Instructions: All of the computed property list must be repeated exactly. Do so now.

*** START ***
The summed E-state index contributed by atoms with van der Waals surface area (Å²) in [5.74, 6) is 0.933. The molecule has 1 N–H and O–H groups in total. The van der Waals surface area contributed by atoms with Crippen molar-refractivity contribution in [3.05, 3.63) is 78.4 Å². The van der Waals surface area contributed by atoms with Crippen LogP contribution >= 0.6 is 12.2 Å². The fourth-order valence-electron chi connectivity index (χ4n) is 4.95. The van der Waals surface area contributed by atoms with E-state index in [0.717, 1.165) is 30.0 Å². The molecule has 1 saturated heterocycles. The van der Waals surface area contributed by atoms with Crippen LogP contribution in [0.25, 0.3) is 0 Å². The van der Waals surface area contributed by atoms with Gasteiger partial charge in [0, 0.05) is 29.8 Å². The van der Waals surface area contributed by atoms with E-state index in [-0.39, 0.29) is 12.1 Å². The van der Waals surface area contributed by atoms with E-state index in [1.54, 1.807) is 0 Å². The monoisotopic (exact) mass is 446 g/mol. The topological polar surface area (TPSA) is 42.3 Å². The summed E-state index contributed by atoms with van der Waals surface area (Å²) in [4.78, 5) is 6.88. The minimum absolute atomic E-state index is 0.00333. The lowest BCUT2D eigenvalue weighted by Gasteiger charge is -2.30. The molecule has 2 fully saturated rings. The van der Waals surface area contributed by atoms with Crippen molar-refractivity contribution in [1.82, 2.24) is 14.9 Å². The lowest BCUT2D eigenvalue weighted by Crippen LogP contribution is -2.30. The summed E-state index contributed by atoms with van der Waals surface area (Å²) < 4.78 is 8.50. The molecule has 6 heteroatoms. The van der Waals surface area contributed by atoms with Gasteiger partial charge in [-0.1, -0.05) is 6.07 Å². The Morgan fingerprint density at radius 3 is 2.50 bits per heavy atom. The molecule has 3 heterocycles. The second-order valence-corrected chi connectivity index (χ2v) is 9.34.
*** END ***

The summed E-state index contributed by atoms with van der Waals surface area (Å²) in [5.74, 6) is 0.933. The molecule has 1 N–H and O–H groups in total. The van der Waals surface area contributed by atoms with Crippen molar-refractivity contribution in [3.05, 3.63) is 78.4 Å². The van der Waals surface area contributed by atoms with Crippen LogP contribution >= 0.6 is 12.2 Å². The fourth-order valence-electron chi connectivity index (χ4n) is 4.95. The van der Waals surface area contributed by atoms with E-state index in [0.717, 1.165) is 30.0 Å². The molecule has 1 saturated heterocycles. The van der Waals surface area contributed by atoms with Crippen LogP contribution in [0.25, 0.3) is 0 Å². The van der Waals surface area contributed by atoms with Gasteiger partial charge in [0, 0.05) is 29.8 Å². The van der Waals surface area contributed by atoms with E-state index in [-0.39, 0.29) is 12.1 Å². The van der Waals surface area contributed by atoms with E-state index in [1.54, 1.807) is 0 Å². The monoisotopic (exact) mass is 446 g/mol. The topological polar surface area (TPSA) is 42.3 Å². The summed E-state index contributed by atoms with van der Waals surface area (Å²) in [4.78, 5) is 6.88. The minimum absolute atomic E-state index is 0.00333. The lowest BCUT2D eigenvalue weighted by Gasteiger charge is -2.30. The molecule has 2 fully saturated rings. The van der Waals surface area contributed by atoms with Crippen molar-refractivity contribution in [1.82, 2.24) is 14.9 Å². The lowest BCUT2D eigenvalue weighted by Crippen LogP contribution is -2.30. The summed E-state index contributed by atoms with van der Waals surface area (Å²) < 4.78 is 8.50. The molecule has 6 heteroatoms. The van der Waals surface area contributed by atoms with Gasteiger partial charge in [-0.1, -0.05) is 6.07 Å². The Morgan fingerprint density at radius 3 is 2.50 bits per heavy atom. The molecule has 3 heterocycles. The second-order valence-corrected chi connectivity index (χ2v) is 9.34.